The following steps at the six-pin and ten-pin connectors of the controller are to check if the ITS is defective. In both cases, move the key switch to the forward direction and press the accelerator just to the point of activating the solenoid.
At the six-pin connector
- Keep the positive probe of the multimeter above the red wire terminal of the six-pin connector. If there is no battery voltage, the red wire between the connector and the solenoid is faulty.
- Keep the positive probe of the multimeter above the black wire terminal of the six-pin connector. The voltage reading must be between 14 and 15 volts. If you don’t get this reading and the voltage is below 14 volts, the ITS may be defective. If it’s above 15 volts, the controller may be faulty.
At the ten-pin connector
- Keep the positive probe of the multimeter above the red wire terminal of the ten-pin connector. If there is no battery voltage, the red wire between the connector and the Run/Tow switch is faulty.
- Keep the positive probe of the multimeter above the black wire terminal of the ten-pin connector. The voltage reading must be between 14 and 16 volts. If you don’t get this reading and the voltage is below 14 volts, the ITS may be defective. If it’s above 16 volts, the controller is likely to have gone bad.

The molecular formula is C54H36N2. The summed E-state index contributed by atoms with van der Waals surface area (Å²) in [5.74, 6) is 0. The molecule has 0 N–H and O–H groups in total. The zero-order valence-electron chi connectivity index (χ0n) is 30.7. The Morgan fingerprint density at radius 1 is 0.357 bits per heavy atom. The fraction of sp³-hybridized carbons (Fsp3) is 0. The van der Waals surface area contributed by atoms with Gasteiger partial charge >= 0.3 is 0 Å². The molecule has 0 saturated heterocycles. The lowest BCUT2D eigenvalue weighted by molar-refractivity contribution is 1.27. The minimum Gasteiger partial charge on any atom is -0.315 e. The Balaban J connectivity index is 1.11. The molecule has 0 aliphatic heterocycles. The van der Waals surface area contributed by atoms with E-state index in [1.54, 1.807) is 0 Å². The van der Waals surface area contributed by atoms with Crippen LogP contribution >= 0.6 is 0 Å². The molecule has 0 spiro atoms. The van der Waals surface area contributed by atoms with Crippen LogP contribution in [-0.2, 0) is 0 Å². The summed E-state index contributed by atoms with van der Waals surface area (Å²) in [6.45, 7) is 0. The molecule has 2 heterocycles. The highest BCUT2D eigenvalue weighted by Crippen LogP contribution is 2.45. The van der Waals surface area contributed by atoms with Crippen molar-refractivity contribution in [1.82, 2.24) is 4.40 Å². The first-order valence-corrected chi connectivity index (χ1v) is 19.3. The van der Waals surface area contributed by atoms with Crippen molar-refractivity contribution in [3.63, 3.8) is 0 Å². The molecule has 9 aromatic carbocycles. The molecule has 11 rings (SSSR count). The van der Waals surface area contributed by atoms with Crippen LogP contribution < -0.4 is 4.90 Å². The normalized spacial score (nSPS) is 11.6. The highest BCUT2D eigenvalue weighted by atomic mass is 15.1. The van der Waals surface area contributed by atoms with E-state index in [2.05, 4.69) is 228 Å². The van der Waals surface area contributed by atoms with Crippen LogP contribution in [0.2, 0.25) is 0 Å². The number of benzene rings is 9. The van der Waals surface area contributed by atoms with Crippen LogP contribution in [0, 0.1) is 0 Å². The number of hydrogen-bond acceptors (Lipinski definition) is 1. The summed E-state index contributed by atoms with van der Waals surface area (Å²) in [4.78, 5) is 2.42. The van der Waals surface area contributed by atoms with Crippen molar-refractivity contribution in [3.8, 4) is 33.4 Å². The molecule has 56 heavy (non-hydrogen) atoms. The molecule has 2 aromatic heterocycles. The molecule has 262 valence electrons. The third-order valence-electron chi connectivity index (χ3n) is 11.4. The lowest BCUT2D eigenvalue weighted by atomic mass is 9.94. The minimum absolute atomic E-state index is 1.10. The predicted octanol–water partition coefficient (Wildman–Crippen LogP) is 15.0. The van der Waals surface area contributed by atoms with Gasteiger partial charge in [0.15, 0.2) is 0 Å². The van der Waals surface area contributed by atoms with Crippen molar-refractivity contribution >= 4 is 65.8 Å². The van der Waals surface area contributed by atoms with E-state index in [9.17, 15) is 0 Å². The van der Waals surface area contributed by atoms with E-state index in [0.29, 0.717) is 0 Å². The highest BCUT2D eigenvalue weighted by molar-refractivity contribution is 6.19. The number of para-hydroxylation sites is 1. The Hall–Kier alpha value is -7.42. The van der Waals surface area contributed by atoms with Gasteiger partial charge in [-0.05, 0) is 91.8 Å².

After doing the appropriate steps given above, the actions listed below can help you confirm if the inductive throttle sensor (ITS) in your EZGO golf cart is defective and needs a replacement.
- Remove the rocker panel insert that is present on the driver side.
- Pull the floor mat in the forward direction so that the metal cover of the pedal box is revealed.
- Take off the cover and also the four screws that hold the plastic cover of the pedal box in place.
- Similarly, remove the plastic cover.
- Take a digital multimeter and set it to the volts reading.
- Place the positive probe of the meter on the white wire terminal of the ITS.
- Release the accelerator pedal slowly. The reading should be in the 0.45V to 0.53V range when the micro-switch gets activated.
- Place the negative probe of the meter on the B- terminal of the battery.
- Turn the key to the ON position and release the accelerator pedal.
- Check the voltage reading on the multimeter. The reading should be 1V +/-0.3V when there is a clicking action of the solenoid. It must be 2.7V +/-0.5V when the pedal is fully pressed.
If the readings are not within the range specified above, it is an indication that the ITS is faulty and needs a replacement.
EZGO inductive throttle sensor troubleshooting